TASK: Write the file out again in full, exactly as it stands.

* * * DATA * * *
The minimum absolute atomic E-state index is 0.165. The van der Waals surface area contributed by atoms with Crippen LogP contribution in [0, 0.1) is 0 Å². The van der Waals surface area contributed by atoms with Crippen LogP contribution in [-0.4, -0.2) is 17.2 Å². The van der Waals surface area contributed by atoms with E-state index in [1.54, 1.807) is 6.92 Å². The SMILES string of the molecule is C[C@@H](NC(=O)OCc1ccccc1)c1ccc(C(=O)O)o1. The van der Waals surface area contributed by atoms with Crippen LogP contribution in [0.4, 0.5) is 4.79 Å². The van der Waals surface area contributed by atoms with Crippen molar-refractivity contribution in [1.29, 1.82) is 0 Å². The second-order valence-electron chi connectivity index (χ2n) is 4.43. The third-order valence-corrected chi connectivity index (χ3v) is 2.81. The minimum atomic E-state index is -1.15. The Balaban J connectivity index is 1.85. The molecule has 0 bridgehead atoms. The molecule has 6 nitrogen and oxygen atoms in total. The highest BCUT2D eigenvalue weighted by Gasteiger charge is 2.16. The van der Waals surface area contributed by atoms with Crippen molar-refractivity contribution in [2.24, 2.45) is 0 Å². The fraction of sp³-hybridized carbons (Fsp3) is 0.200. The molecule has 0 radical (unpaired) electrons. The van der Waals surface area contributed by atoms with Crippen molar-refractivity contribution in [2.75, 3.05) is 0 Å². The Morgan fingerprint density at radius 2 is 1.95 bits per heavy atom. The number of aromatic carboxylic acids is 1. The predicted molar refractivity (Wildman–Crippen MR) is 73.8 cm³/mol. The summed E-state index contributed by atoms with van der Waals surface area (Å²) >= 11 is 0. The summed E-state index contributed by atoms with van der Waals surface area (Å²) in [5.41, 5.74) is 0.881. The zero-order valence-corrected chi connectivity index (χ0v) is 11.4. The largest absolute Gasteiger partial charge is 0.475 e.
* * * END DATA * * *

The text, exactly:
The minimum absolute atomic E-state index is 0.165. The van der Waals surface area contributed by atoms with Crippen LogP contribution in [0, 0.1) is 0 Å². The van der Waals surface area contributed by atoms with Crippen LogP contribution in [-0.4, -0.2) is 17.2 Å². The van der Waals surface area contributed by atoms with E-state index in [1.54, 1.807) is 6.92 Å². The SMILES string of the molecule is C[C@@H](NC(=O)OCc1ccccc1)c1ccc(C(=O)O)o1. The van der Waals surface area contributed by atoms with Crippen LogP contribution in [0.4, 0.5) is 4.79 Å². The van der Waals surface area contributed by atoms with Crippen molar-refractivity contribution in [1.29, 1.82) is 0 Å². The second-order valence-electron chi connectivity index (χ2n) is 4.43. The third-order valence-corrected chi connectivity index (χ3v) is 2.81. The minimum atomic E-state index is -1.15. The Balaban J connectivity index is 1.85. The molecule has 0 bridgehead atoms. The molecule has 6 nitrogen and oxygen atoms in total. The highest BCUT2D eigenvalue weighted by Gasteiger charge is 2.16. The van der Waals surface area contributed by atoms with Crippen molar-refractivity contribution in [2.24, 2.45) is 0 Å². The fraction of sp³-hybridized carbons (Fsp3) is 0.200. The molecule has 0 radical (unpaired) electrons. The van der Waals surface area contributed by atoms with Crippen molar-refractivity contribution in [2.75, 3.05) is 0 Å². The Morgan fingerprint density at radius 2 is 1.95 bits per heavy atom. The number of aromatic carboxylic acids is 1. The predicted molar refractivity (Wildman–Crippen MR) is 73.8 cm³/mol. The summed E-state index contributed by atoms with van der Waals surface area (Å²) >= 11 is 0. The summed E-state index contributed by atoms with van der Waals surface area (Å²) in [5.41, 5.74) is 0.881. The zero-order valence-corrected chi connectivity index (χ0v) is 11.4. The largest absolute Gasteiger partial charge is 0.475 e.